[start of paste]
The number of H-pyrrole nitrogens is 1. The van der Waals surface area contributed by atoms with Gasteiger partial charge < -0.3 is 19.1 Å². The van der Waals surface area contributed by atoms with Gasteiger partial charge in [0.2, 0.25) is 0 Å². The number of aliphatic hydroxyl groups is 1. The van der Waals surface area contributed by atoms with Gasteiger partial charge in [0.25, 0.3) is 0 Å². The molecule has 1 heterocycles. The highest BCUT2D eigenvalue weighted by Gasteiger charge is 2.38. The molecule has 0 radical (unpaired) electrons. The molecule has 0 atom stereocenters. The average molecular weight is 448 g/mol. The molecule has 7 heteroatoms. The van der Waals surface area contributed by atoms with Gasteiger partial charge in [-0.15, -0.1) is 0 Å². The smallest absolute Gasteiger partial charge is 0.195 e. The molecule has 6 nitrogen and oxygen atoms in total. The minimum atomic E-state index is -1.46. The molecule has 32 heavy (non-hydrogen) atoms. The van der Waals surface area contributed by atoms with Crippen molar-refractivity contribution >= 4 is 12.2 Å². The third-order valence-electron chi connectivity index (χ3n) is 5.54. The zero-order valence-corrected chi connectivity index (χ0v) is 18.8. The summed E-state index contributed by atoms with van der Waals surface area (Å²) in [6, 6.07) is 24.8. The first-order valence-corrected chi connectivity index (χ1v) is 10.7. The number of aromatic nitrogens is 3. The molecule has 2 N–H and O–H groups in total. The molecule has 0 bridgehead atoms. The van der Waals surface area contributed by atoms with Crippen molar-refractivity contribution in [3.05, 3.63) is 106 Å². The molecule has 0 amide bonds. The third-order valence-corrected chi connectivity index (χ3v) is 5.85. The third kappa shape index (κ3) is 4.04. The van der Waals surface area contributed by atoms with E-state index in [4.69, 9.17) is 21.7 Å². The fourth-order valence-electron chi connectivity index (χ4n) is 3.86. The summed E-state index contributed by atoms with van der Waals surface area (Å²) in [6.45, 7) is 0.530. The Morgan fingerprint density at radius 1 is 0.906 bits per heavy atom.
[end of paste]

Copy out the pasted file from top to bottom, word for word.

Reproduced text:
The number of H-pyrrole nitrogens is 1. The van der Waals surface area contributed by atoms with Gasteiger partial charge < -0.3 is 19.1 Å². The van der Waals surface area contributed by atoms with Gasteiger partial charge in [0.2, 0.25) is 0 Å². The number of aliphatic hydroxyl groups is 1. The van der Waals surface area contributed by atoms with Gasteiger partial charge in [0.25, 0.3) is 0 Å². The molecule has 1 heterocycles. The highest BCUT2D eigenvalue weighted by Gasteiger charge is 2.38. The molecule has 0 radical (unpaired) electrons. The molecule has 0 atom stereocenters. The average molecular weight is 448 g/mol. The molecule has 7 heteroatoms. The van der Waals surface area contributed by atoms with Gasteiger partial charge in [-0.15, -0.1) is 0 Å². The smallest absolute Gasteiger partial charge is 0.195 e. The molecule has 6 nitrogen and oxygen atoms in total. The minimum atomic E-state index is -1.46. The molecule has 32 heavy (non-hydrogen) atoms. The van der Waals surface area contributed by atoms with Crippen molar-refractivity contribution >= 4 is 12.2 Å². The third-order valence-electron chi connectivity index (χ3n) is 5.54. The zero-order valence-corrected chi connectivity index (χ0v) is 18.8. The summed E-state index contributed by atoms with van der Waals surface area (Å²) in [6, 6.07) is 24.8. The first-order valence-corrected chi connectivity index (χ1v) is 10.7. The number of aromatic nitrogens is 3. The molecule has 2 N–H and O–H groups in total. The molecule has 0 bridgehead atoms. The van der Waals surface area contributed by atoms with Crippen molar-refractivity contribution in [3.05, 3.63) is 106 Å². The molecule has 0 amide bonds. The third-order valence-corrected chi connectivity index (χ3v) is 5.85. The third kappa shape index (κ3) is 4.04. The van der Waals surface area contributed by atoms with E-state index in [4.69, 9.17) is 21.7 Å². The fourth-order valence-electron chi connectivity index (χ4n) is 3.86. The summed E-state index contributed by atoms with van der Waals surface area (Å²) in [6.45, 7) is 0.530. The Morgan fingerprint density at radius 1 is 0.906 bits per heavy atom.